Joyce/Shakespeare. Edited by Laura Pelaschiar. Syracuse: Syracuse University Press, 2015, xii + 210 pp.
There may be more things in heaven and earth than are dreamt of in one man’s philosophy, as Hamlet says to Horatio on the parapets of Elsinore—but it is equally sure that the aggregate practitioners of literary criticism have filled more pages about the works of William Shakespeare and James Joyce than of any other literary figures in the history of English and Irish literature. Both authors bestride the English language like a colossus. Both added immeasurably to that language itself, and expanded later writers’ ideas of what could be done within its precincts exponentially. Joyce felt the weight of Shakespeare’s precedence acutely. Joyce may not have claimed it himself, but as Frank Budgen recounted, his wife Nora once said “Ah, there’s only one man he’s got to get the better of now, and that’s that Shakespeare!” Previous studies by Adaline Glasheen and Vincent Cheng in particular have shown that Shakespeare is a compelling and haunting presence in Joyce’s work: now Joyce/Shakespeare arrives to complicate that relationship considerably.
In Joyce/Shakespeare Laura Pelaschiar has assembled a group of noted Joyceans to contemplate the multifaceted—or to use one of her favorite terms, “tentacular”—hold that Shakespeare held upon Joyce’s imagination. In the past, as she points out, attention to Shakespeare in Joyce has tended to focus on Hamlet, and to zero in on the obvious centrality of the prince of Denmark to the “Scylla and Charybdis” episode of Ulysses, with some subsidiary attention paid to Shakespeare’s ineluctable textual modality within the dreamscape of Finnegans Wake. Pelaschiar’s collection does not ignore those inevitable touchstones, but adds to them a sense of the implications of Shakespeare’s plays to a wider range of Joyce’s works than previously recognized, while uncovering theatrical and historical frameworks within which Shakespearean touchstones in Joyce take on new significance.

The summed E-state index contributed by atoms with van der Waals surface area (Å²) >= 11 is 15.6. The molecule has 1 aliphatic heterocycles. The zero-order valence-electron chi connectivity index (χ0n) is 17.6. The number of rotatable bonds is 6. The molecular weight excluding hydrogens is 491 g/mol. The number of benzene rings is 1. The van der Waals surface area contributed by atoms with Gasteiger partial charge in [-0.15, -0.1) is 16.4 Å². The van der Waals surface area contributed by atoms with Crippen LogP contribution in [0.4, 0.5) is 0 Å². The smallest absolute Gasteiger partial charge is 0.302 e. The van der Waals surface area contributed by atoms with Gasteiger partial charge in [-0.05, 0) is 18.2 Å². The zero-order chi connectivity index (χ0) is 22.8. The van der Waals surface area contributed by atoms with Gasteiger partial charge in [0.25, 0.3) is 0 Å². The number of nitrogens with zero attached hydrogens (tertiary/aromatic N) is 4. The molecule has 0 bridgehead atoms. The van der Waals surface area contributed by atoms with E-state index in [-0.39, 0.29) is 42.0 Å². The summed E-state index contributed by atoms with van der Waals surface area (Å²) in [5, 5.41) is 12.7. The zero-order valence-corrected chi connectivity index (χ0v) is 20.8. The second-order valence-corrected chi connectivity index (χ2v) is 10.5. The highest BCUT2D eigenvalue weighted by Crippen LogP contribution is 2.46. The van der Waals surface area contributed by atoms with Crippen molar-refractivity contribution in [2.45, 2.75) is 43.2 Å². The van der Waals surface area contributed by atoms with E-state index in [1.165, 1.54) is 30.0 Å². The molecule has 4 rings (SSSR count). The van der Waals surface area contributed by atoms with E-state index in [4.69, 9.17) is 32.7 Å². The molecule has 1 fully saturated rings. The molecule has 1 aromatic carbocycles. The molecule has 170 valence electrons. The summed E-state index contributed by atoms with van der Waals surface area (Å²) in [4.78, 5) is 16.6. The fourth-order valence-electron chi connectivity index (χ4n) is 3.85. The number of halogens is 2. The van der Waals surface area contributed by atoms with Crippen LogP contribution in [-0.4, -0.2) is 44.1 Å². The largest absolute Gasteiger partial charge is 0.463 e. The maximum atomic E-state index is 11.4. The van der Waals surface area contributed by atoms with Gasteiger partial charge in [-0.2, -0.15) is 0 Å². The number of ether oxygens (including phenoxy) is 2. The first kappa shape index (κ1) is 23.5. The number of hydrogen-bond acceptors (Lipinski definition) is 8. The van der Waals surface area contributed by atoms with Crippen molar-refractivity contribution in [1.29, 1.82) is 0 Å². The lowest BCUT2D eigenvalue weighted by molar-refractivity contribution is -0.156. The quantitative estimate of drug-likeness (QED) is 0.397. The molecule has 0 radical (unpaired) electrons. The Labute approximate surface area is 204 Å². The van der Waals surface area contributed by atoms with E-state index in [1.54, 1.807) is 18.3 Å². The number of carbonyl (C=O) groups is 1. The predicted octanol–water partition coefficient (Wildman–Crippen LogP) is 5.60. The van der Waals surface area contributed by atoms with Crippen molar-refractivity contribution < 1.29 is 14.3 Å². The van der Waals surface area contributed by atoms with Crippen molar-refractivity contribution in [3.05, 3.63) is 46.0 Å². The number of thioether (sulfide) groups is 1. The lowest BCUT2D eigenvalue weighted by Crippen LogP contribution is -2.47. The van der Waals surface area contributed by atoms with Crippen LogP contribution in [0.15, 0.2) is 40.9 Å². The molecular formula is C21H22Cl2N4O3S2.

At their most straightforward, some essays appear as fairly traditional influence studies. Giuseppina Restivo argues, for instance, that Joyce’s play Exiles owes a structural and thematic debt to elements of The Tempest. Valérie Bénéjam disentangles the various ways in which Troilus and Cressida underlines the “Cyclops” episode in Ulysses more thoroughly than has been previously understood, analyzing Joyce’s use of spoken dialogue and exploring how political double-meanings emerge rhetorically both in Shakespeare’s history plays and in Joyce’s quasi-Shakespearean recension. Pelaschiar offers a reading of adultery in Ulysses that demonstrates the complex interrelationship between the character of Bloom—the fantasizing and racially marked cultural outsider—with Shakespeare’s Othello. (And is it possible that Molly’s Lieutenant Mulvey is arguably parallel, at least in rank, to Desdemona’s Lieutenant Cassio?) These essays usefully broaden our sense of Shakespearean influence in Joyce’s texts, while, in Bénéjam and Pelaschiar’s cases, offering subtle readings that blend New Historical and cultural insights into our understanding of Joyce’s techniques—including, in Bénéjam’s essay, how Joyce’s attendance at a German performance of the play in Zurich may have informed his thinking about the structure and layers of irony of “Cyclops.”